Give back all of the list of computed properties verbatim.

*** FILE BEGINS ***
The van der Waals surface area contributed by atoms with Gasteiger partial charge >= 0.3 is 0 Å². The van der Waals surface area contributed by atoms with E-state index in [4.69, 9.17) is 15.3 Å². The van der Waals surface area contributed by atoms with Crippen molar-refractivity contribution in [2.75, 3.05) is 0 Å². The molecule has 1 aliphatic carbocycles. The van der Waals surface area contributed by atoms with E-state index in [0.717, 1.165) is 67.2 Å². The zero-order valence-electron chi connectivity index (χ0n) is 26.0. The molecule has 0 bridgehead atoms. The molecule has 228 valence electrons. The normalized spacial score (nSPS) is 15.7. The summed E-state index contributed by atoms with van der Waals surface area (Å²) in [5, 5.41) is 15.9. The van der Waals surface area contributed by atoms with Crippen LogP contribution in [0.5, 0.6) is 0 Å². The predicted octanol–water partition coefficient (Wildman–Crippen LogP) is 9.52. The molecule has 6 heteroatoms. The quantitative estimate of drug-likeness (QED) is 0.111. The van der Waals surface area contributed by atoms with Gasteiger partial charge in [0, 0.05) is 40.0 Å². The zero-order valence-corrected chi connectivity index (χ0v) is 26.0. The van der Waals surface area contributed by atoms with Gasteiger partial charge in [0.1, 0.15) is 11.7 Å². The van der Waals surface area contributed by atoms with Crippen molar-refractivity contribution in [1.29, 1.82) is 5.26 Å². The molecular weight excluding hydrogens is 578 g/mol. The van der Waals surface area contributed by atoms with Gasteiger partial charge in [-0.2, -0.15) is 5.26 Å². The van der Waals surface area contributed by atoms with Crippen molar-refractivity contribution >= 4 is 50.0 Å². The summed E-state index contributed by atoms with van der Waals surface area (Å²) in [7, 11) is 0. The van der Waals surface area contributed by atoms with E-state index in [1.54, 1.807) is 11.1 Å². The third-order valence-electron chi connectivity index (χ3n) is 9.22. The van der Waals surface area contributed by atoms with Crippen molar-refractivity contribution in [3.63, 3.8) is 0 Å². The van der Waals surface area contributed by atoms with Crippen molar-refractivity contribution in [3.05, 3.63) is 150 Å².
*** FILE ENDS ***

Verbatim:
The van der Waals surface area contributed by atoms with Gasteiger partial charge >= 0.3 is 0 Å². The van der Waals surface area contributed by atoms with E-state index in [4.69, 9.17) is 15.3 Å². The van der Waals surface area contributed by atoms with Crippen molar-refractivity contribution in [2.75, 3.05) is 0 Å². The molecule has 1 aliphatic carbocycles. The van der Waals surface area contributed by atoms with E-state index in [0.717, 1.165) is 67.2 Å². The zero-order valence-electron chi connectivity index (χ0n) is 26.0. The molecule has 0 bridgehead atoms. The molecule has 228 valence electrons. The normalized spacial score (nSPS) is 15.7. The summed E-state index contributed by atoms with van der Waals surface area (Å²) in [5, 5.41) is 15.9. The van der Waals surface area contributed by atoms with Crippen LogP contribution in [0.5, 0.6) is 0 Å². The predicted octanol–water partition coefficient (Wildman–Crippen LogP) is 9.52. The molecule has 6 heteroatoms. The quantitative estimate of drug-likeness (QED) is 0.111. The van der Waals surface area contributed by atoms with Gasteiger partial charge in [0, 0.05) is 40.0 Å². The zero-order valence-corrected chi connectivity index (χ0v) is 26.0. The van der Waals surface area contributed by atoms with Gasteiger partial charge in [0.1, 0.15) is 11.7 Å². The van der Waals surface area contributed by atoms with Crippen molar-refractivity contribution in [1.29, 1.82) is 5.26 Å². The molecular weight excluding hydrogens is 578 g/mol. The van der Waals surface area contributed by atoms with Gasteiger partial charge in [-0.2, -0.15) is 5.26 Å². The van der Waals surface area contributed by atoms with Crippen molar-refractivity contribution >= 4 is 50.0 Å². The summed E-state index contributed by atoms with van der Waals surface area (Å²) in [7, 11) is 0. The van der Waals surface area contributed by atoms with E-state index in [1.54, 1.807) is 11.1 Å². The third-order valence-electron chi connectivity index (χ3n) is 9.22. The van der Waals surface area contributed by atoms with Crippen molar-refractivity contribution in [3.63, 3.8) is 0 Å². The van der Waals surface area contributed by atoms with Crippen molar-refractivity contribution in [3.05, 3.63) is 150 Å².